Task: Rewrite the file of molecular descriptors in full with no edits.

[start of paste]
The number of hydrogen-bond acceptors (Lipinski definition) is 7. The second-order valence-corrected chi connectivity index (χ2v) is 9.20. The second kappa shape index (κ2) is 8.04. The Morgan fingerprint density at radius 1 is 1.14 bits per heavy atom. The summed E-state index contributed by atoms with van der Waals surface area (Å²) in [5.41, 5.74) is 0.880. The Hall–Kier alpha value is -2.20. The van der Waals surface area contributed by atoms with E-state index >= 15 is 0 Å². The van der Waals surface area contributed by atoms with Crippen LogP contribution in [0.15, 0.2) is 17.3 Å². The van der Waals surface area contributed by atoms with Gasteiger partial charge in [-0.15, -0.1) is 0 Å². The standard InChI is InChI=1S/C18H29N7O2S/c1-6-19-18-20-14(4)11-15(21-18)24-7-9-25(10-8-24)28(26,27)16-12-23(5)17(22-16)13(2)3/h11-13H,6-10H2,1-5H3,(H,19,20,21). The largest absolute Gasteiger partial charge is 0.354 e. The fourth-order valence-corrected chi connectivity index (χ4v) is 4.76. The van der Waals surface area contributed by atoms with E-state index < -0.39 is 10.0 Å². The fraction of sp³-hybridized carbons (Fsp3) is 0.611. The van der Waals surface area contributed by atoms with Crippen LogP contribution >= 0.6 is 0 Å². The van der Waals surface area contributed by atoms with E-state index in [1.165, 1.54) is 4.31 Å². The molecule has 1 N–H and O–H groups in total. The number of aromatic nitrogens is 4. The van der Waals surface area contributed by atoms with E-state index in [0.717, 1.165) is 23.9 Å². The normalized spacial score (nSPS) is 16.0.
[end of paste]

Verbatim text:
The number of hydrogen-bond acceptors (Lipinski definition) is 7. The second-order valence-corrected chi connectivity index (χ2v) is 9.20. The second kappa shape index (κ2) is 8.04. The Morgan fingerprint density at radius 1 is 1.14 bits per heavy atom. The summed E-state index contributed by atoms with van der Waals surface area (Å²) in [5.41, 5.74) is 0.880. The Hall–Kier alpha value is -2.20. The van der Waals surface area contributed by atoms with E-state index >= 15 is 0 Å². The van der Waals surface area contributed by atoms with Crippen LogP contribution in [0.15, 0.2) is 17.3 Å². The van der Waals surface area contributed by atoms with Gasteiger partial charge in [-0.15, -0.1) is 0 Å². The standard InChI is InChI=1S/C18H29N7O2S/c1-6-19-18-20-14(4)11-15(21-18)24-7-9-25(10-8-24)28(26,27)16-12-23(5)17(22-16)13(2)3/h11-13H,6-10H2,1-5H3,(H,19,20,21). The largest absolute Gasteiger partial charge is 0.354 e. The fourth-order valence-corrected chi connectivity index (χ4v) is 4.76. The van der Waals surface area contributed by atoms with E-state index < -0.39 is 10.0 Å². The fraction of sp³-hybridized carbons (Fsp3) is 0.611. The van der Waals surface area contributed by atoms with Crippen LogP contribution >= 0.6 is 0 Å². The van der Waals surface area contributed by atoms with E-state index in [1.165, 1.54) is 4.31 Å². The molecule has 1 N–H and O–H groups in total. The number of aromatic nitrogens is 4. The van der Waals surface area contributed by atoms with E-state index in [0.717, 1.165) is 23.9 Å². The normalized spacial score (nSPS) is 16.0.